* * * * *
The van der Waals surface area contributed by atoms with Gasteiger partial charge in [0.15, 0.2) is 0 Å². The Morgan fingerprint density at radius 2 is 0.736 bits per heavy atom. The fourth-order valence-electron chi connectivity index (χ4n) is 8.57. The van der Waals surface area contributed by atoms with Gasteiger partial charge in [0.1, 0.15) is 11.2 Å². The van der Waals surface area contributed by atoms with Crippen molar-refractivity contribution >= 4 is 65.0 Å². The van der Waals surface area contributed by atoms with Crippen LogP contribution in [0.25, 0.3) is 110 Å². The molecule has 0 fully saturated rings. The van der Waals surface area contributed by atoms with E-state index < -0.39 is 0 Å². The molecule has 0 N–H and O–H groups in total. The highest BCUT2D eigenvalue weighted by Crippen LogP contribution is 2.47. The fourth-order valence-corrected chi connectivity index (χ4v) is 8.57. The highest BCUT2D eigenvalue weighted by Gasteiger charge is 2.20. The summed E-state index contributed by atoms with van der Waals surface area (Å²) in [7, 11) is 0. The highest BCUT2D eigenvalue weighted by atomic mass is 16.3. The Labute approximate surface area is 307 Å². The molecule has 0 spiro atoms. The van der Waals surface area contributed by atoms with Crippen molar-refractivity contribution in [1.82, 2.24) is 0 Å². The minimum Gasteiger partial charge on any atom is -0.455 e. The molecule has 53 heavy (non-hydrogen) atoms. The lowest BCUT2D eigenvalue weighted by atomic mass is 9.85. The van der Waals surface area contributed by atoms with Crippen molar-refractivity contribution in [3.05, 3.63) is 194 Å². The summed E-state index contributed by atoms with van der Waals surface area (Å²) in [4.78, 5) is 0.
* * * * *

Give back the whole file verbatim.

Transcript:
The van der Waals surface area contributed by atoms with Gasteiger partial charge in [0.15, 0.2) is 0 Å². The Morgan fingerprint density at radius 2 is 0.736 bits per heavy atom. The fourth-order valence-electron chi connectivity index (χ4n) is 8.57. The van der Waals surface area contributed by atoms with Gasteiger partial charge in [0.1, 0.15) is 11.2 Å². The van der Waals surface area contributed by atoms with Crippen molar-refractivity contribution >= 4 is 65.0 Å². The van der Waals surface area contributed by atoms with Crippen LogP contribution in [0.25, 0.3) is 110 Å². The molecule has 0 fully saturated rings. The van der Waals surface area contributed by atoms with E-state index < -0.39 is 0 Å². The molecule has 0 N–H and O–H groups in total. The highest BCUT2D eigenvalue weighted by Crippen LogP contribution is 2.47. The fourth-order valence-corrected chi connectivity index (χ4v) is 8.57. The highest BCUT2D eigenvalue weighted by Gasteiger charge is 2.20. The summed E-state index contributed by atoms with van der Waals surface area (Å²) in [7, 11) is 0. The highest BCUT2D eigenvalue weighted by atomic mass is 16.3. The Labute approximate surface area is 307 Å². The molecule has 0 spiro atoms. The van der Waals surface area contributed by atoms with Crippen molar-refractivity contribution in [1.82, 2.24) is 0 Å². The minimum Gasteiger partial charge on any atom is -0.455 e. The molecule has 53 heavy (non-hydrogen) atoms. The lowest BCUT2D eigenvalue weighted by atomic mass is 9.85. The van der Waals surface area contributed by atoms with Crippen molar-refractivity contribution in [3.05, 3.63) is 194 Å². The summed E-state index contributed by atoms with van der Waals surface area (Å²) in [4.78, 5) is 0.